The Linux NILFS2 filesystem takes continuous "images" of the whole filesystem at regular intervals.
(driven by how much data is written within a specific timespan - you can therefore end up with nothing for several hours and dozens of such "images" within a second).

The creation of such "images" is continuous - old "images" are discarded only once a certain threshold of available free space (set by you) is reached.
I kept on mentioning "image" to avoid conflicts with the nilfs terminology where a "checkpoint" is an image which can be deleted by the filesystem once it needs additional free space and a "snapshot" is still exactly the same thing but which will be kept at any cost, forever, and ever, until you get rid of it (you HAVE to get rid of it to free up space).

As a "normal" enduser the main disadvantages of using NILFS2 are:

  • on notebooks there will be a hotspot of CPU&SSD activity (battery consumption) when the threshold of free disk space is reached and the garbage collector kicks in to search&delete old unused "checkpoints"
  • "df -h" will report for the device formatted with nilfs2 the space used by the "live" system + the one used by all the existing checkpoints/snapshots (to know how much space you are really using at least you have to run "nilfs-clean" to get rid of all old checkpoints).

The filesystem is quite fast on an SSD (but isn't ultra-fastest-top-of-the-charts-in-any-synthetic-benchmark and no human being will probably notice if the I/O is "only" 250 instead of 300MB/s when using the OS with an SSD under normal conditions).
Due to its nature using it on an HDD (instead of SSD) is most probably not a great idea.
An additional no-go is for heavy write-ops: nobody that does A LOT OF WRITES should use NILFS2.

NILFS2 is therefore good to host your rootFS/webdir/scriptdir/logdir/etc... .
Forcing it to have to deal with a lot of write-ops would bring it out of context and would deliver you absolutely terrible performance => when doing video editing, hosting on it any kind of DB data files, etc... use the plain ext4 or any other kind of specialized fs.

All NILFS2-parameters (for example how often the "checkpoints" should be taken, how much it should stress the system etc...) are all set in the config file "/etc/nilfs_cleanerd.conf".

Example - undelete/restore any previous file state on a nilfs2-filesystem

Prerequisite: your filesystem is formatted with NILFS2.
(all commands execute immediately - no data search nor reconstruction is involved as the old data is ALWAYS fully available)

  1. List all your available checkpoints:
                     CNO        DATE     TIME  MODE  FLG     NBLKINC       ICNT
                  734449  2015-10-06 22:23:36   cp    -          165     719741
                  734450  2015-10-06 22:23:36   cp    -          146     719741
                  734451  2015-10-06 22:23:36   cp    -          296     719742
                  734452  2015-10-06 22:23:40   cp    -           61     719741
                  734453  2015-10-06 22:23:46   cp    -           64     719741
                  734454  2015-10-06 22:23:48   cp    -           36     719741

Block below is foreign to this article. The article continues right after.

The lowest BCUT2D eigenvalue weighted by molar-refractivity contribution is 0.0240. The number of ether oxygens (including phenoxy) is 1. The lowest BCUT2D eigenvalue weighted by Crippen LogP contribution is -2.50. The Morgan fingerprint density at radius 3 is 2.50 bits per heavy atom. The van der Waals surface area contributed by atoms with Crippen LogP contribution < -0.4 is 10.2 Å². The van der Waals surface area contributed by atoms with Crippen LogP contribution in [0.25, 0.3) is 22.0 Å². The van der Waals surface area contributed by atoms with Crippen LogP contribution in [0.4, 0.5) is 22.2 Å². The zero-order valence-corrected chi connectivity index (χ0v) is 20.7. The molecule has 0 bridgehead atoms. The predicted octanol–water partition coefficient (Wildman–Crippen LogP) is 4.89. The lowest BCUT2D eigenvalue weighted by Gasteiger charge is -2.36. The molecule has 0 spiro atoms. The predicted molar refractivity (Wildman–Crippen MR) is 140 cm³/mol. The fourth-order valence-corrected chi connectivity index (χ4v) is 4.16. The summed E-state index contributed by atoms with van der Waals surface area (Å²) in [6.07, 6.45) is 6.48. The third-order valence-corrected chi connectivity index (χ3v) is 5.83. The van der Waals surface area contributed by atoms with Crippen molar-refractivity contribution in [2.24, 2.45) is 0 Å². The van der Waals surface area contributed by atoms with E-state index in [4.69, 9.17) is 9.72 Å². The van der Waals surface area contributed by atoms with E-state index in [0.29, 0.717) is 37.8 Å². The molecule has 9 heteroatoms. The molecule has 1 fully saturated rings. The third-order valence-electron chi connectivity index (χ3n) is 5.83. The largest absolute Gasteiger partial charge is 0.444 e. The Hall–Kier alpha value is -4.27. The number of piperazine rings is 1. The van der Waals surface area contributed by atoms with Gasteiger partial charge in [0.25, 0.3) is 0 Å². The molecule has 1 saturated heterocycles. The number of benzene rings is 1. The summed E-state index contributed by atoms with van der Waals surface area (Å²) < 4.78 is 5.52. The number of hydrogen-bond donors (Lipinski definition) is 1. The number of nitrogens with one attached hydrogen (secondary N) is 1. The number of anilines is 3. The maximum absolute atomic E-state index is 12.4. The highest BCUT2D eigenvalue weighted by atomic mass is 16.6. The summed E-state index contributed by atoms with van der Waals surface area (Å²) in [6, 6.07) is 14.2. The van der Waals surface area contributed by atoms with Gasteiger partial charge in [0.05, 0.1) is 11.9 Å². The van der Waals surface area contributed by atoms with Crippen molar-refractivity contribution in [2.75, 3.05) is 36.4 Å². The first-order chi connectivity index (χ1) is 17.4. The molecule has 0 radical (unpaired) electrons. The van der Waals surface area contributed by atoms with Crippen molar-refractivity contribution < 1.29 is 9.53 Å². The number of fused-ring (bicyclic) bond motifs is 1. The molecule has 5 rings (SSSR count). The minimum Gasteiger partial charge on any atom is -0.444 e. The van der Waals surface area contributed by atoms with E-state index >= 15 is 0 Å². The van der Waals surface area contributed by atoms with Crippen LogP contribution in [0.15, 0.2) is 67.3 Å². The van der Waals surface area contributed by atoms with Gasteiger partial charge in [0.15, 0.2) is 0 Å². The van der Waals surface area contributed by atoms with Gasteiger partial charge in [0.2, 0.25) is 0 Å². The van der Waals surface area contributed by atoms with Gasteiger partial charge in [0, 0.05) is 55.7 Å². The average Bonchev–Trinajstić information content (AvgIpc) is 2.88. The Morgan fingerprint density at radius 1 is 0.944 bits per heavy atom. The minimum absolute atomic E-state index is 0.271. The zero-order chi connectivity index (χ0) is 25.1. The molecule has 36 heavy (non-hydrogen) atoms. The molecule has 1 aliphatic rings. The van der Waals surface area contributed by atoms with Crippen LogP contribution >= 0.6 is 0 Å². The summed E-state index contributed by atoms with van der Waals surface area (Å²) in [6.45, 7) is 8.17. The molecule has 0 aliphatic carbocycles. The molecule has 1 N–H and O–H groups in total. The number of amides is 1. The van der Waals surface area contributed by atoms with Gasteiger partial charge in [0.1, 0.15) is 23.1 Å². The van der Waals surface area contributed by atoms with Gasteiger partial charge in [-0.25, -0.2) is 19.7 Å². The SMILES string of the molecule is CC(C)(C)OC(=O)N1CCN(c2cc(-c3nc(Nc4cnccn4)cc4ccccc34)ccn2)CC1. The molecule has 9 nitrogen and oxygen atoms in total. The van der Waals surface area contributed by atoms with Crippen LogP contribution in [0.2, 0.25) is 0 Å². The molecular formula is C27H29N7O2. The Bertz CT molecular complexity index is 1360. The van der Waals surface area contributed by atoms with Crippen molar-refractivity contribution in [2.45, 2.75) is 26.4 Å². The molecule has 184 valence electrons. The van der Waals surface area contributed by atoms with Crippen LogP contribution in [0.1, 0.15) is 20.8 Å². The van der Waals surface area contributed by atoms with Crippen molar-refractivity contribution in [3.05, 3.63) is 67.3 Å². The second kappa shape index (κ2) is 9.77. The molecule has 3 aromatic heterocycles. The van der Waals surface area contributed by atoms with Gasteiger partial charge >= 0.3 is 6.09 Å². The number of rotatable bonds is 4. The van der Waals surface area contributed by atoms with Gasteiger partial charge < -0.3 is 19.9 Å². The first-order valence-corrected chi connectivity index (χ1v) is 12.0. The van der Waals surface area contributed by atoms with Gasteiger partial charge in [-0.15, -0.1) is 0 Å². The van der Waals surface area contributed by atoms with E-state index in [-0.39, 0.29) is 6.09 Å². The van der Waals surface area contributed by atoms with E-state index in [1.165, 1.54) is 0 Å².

734455  2015-10-06 22:23:48   cp    -          176     719741
                  734456  2015-10-06 22:23:48   cp    -          190     719741
                  734457  2015-10-06 22:23:48   cp    -           35     719741
                  734458  2015-10-06 22:23:48   cp    -           43     719741
                  734459  2015-10-06 22:23:51   cp    -          299     719741
                  734460  2015-10-06 22:23:52   cp    -          130     719741
                  734461  2015-10-06 22:23:57   cp    -          289     719741
                  734462  2015-10-06 22:24:05   cp    -          116     719741
                  734463  2015-10-06 22:24:05   cp    -          172     719741
                  734464  2015-10-06 22:24:05   cp    -           46     719741
                  734465  2015-10-06 22:24:07   cp    -          259     719741
  2. Identify the time when you think that you still had the file that you just deleted or modified or overwrote and choose any checkpoint ("cp") that exists for that timeframe => in this example I'll choose the checkpoint 734456.
  3. Convert that checkpoint to a snapshot:
    chcp ss 734456
  4. Doublecheck that the checkpoint ("cp") has now become a snapshot ("ss"):
    lscp | grep 734456
                  734456  2015-10-06 22:23:48   ss    -          190     719741
  5. Mount that particular snapshot that you have just created (in my case the device that is formatted with nilfs2 is "/dev/sda3"):
    mount -t nilfs2 -r -o cp=734456 /dev/sda3 /mnt/my_old_state_directory/
  6. You now have under "/mnt/my_old_state_directory" the whole "image" of how the whole fileystem /dev/sda3 used to look like on 2015-10-06 22:23:48.
    Therefore, now read or copy from "/mnt/my_old_state_directory/" the files that you deleted/overwrote by mistake.
  7. Now that you're done and have recovered your data, unmount the snapshot and get rid of it:
    1. umount /mnt/my_old_state_directory
    2. Convert the snapshot back to a checkpoint (so that it will be deleted the next time that the garbage collector runs):
      chcp cp 734456
    3. doublecheck:
      lscp | grep 734456
                    734456  2015-10-06 22:23:48   cp    -          190     719741
  8. Great, isn't it?!